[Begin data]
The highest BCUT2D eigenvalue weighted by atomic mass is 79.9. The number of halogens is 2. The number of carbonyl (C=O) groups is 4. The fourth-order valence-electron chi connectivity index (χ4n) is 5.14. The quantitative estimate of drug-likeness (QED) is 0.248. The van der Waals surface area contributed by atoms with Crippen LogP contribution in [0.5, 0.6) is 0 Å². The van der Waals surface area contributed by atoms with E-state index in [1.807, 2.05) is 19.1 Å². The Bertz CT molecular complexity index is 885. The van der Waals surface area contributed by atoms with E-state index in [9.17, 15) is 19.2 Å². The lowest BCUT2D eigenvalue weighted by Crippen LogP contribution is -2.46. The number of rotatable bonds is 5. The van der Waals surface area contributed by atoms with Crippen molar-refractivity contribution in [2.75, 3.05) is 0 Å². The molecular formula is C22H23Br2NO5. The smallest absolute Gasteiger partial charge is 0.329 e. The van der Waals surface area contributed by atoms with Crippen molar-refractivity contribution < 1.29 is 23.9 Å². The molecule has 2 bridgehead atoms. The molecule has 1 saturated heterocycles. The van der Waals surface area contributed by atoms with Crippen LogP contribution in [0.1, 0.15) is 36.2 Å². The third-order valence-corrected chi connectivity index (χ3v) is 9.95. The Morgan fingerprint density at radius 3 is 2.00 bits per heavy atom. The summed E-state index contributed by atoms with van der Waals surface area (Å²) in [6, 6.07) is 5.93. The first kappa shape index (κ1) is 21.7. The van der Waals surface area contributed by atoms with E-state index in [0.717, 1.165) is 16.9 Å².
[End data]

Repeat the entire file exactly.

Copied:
The highest BCUT2D eigenvalue weighted by atomic mass is 79.9. The number of halogens is 2. The number of carbonyl (C=O) groups is 4. The fourth-order valence-electron chi connectivity index (χ4n) is 5.14. The quantitative estimate of drug-likeness (QED) is 0.248. The van der Waals surface area contributed by atoms with Crippen LogP contribution in [0.5, 0.6) is 0 Å². The van der Waals surface area contributed by atoms with E-state index in [1.807, 2.05) is 19.1 Å². The Bertz CT molecular complexity index is 885. The van der Waals surface area contributed by atoms with E-state index in [9.17, 15) is 19.2 Å². The lowest BCUT2D eigenvalue weighted by Crippen LogP contribution is -2.46. The number of rotatable bonds is 5. The van der Waals surface area contributed by atoms with Crippen molar-refractivity contribution in [2.75, 3.05) is 0 Å². The molecular formula is C22H23Br2NO5. The smallest absolute Gasteiger partial charge is 0.329 e. The van der Waals surface area contributed by atoms with Crippen molar-refractivity contribution < 1.29 is 23.9 Å². The molecule has 2 bridgehead atoms. The molecule has 1 saturated heterocycles. The van der Waals surface area contributed by atoms with Crippen LogP contribution in [0.1, 0.15) is 36.2 Å². The third-order valence-corrected chi connectivity index (χ3v) is 9.95. The Morgan fingerprint density at radius 3 is 2.00 bits per heavy atom. The summed E-state index contributed by atoms with van der Waals surface area (Å²) in [6, 6.07) is 5.93. The first kappa shape index (κ1) is 21.7. The van der Waals surface area contributed by atoms with E-state index in [0.717, 1.165) is 16.9 Å².